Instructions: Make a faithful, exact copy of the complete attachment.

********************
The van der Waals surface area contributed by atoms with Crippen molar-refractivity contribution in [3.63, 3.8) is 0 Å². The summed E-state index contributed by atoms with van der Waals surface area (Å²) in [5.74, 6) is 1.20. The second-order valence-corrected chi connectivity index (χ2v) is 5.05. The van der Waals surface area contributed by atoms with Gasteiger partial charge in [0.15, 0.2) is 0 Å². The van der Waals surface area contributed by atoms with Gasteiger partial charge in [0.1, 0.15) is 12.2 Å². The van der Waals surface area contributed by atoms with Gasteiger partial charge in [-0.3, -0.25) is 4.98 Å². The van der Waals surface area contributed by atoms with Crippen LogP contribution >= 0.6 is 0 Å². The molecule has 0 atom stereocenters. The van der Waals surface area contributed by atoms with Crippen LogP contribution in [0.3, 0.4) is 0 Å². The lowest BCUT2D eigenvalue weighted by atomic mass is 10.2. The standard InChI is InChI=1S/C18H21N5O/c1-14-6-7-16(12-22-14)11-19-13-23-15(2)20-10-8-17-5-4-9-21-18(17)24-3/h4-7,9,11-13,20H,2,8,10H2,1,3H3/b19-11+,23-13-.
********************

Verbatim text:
The van der Waals surface area contributed by atoms with Crippen molar-refractivity contribution in [3.63, 3.8) is 0 Å². The summed E-state index contributed by atoms with van der Waals surface area (Å²) in [5.74, 6) is 1.20. The second-order valence-corrected chi connectivity index (χ2v) is 5.05. The van der Waals surface area contributed by atoms with Gasteiger partial charge in [0.15, 0.2) is 0 Å². The van der Waals surface area contributed by atoms with Gasteiger partial charge in [0.1, 0.15) is 12.2 Å². The van der Waals surface area contributed by atoms with Gasteiger partial charge in [-0.3, -0.25) is 4.98 Å². The van der Waals surface area contributed by atoms with Crippen LogP contribution >= 0.6 is 0 Å². The molecule has 0 atom stereocenters. The van der Waals surface area contributed by atoms with Crippen LogP contribution in [0.3, 0.4) is 0 Å². The lowest BCUT2D eigenvalue weighted by atomic mass is 10.2. The standard InChI is InChI=1S/C18H21N5O/c1-14-6-7-16(12-22-14)11-19-13-23-15(2)20-10-8-17-5-4-9-21-18(17)24-3/h4-7,9,11-13,20H,2,8,10H2,1,3H3/b19-11+,23-13-.